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Parental alienation syndrome: More than ordinary bad-mouthing

On Behalf of | Mar 16, 2017 | Family Law |

Parental alienation is a game with only one goal: to “win” the exclusive love of the children by destroying the relationship the children have with their other parent.

Unfortunately, it’s a game where there are always a lot of losers, chief among them the children at the center of the battle. They ultimately end up deprived of the companionship, emotional support and guidance of the victimized parent. They may also develop long-term emotional problems, including low self-esteem and an inability to trust others.

But they aren’t the only losers in this loveless game. In order to make certain that the children completely picture the victimized parent as “bad” or even “evil,” the parent engaging in acts of alienation has to make certain that the children aren’t exposed to any viewpoints that are more positive — or even neutral. Anyone not “with” the alienating parent is automatically against them — so grandparents, aunts, uncles, half-siblings and cousins can all be erased from the children’s lives. Over time, all communication breaks down and the bonds of the familial relationship deteriorate.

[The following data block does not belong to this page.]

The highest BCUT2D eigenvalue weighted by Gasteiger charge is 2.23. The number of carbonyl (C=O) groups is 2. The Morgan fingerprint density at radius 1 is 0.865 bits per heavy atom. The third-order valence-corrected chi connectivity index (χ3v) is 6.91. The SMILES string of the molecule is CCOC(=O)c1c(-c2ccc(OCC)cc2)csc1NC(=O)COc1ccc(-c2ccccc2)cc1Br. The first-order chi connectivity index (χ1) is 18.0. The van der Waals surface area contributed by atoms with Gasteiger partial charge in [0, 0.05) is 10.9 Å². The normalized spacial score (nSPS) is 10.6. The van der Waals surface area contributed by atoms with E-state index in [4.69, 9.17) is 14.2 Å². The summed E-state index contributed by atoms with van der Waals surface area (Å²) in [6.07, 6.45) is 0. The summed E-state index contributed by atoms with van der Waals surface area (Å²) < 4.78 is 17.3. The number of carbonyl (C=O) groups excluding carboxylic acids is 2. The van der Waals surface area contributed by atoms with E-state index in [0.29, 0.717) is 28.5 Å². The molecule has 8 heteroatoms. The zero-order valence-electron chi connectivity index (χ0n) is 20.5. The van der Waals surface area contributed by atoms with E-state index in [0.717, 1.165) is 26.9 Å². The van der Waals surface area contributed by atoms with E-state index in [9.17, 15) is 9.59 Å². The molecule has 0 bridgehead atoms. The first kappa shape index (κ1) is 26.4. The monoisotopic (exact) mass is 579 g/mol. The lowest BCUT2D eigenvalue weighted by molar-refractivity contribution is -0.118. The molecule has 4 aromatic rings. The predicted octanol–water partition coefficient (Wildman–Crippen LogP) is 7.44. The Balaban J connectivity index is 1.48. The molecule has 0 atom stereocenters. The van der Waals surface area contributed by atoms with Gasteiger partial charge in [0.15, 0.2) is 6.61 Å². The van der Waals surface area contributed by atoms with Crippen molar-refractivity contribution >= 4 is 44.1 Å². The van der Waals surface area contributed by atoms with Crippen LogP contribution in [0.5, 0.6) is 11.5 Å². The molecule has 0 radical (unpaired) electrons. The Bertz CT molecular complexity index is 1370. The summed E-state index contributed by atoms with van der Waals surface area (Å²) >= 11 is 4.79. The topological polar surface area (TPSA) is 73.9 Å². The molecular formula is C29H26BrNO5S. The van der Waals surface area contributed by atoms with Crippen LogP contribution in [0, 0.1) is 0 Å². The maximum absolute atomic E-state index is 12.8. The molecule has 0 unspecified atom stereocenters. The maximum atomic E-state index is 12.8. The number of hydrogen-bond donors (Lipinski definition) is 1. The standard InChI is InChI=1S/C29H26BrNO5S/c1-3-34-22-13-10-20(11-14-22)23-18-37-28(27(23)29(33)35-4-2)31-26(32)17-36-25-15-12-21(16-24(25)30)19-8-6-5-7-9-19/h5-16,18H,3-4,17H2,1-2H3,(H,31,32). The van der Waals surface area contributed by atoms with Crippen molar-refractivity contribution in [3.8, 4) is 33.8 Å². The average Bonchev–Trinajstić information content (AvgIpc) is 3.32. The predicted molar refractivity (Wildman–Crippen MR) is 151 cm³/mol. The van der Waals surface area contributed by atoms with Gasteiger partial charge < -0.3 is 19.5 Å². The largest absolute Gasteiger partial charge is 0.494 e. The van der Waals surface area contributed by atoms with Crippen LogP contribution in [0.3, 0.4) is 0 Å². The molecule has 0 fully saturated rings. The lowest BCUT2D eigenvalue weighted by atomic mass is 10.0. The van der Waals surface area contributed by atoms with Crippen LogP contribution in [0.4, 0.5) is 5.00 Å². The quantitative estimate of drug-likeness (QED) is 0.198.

It’s important to understand that parental alienation syndrome goes far beyond the normal boundaries of simple bad-mouthing or a hard-fought custody battle. Parents engaging in alienation often share certain characteristics:

— He or she may show signs of narcissism or borderline personality disorder, sees his or her actions as entirely justified and is incapable of being reasonable.

— He or she may involve the children in conversations that are inappropriate, discussing their marital complaints in detail.

— He or she may purposefully throw away letters or delete messages from the other parent or the other parent’s close relatives to create the impression that the other parent and those family members don’t care.

— He or she may purposefully create new conflicts with the alienated parent, just for the purpose of vilifying him or her to the children.

— He or she may convince the children that only bad things will come of contact with the other parent and that they do not need or want the other parent around.

Parental alienation syndrome is a serious problem that many equate to child “abuse with a smile and hug.” If you believe your ex is engaging in these sort of extreme behaviors, consider seeking the help of a family law attorney right away.

Source:, “Though either parent may be targeted, parental alienation is a damaging dynamic for all,” March 15, 2017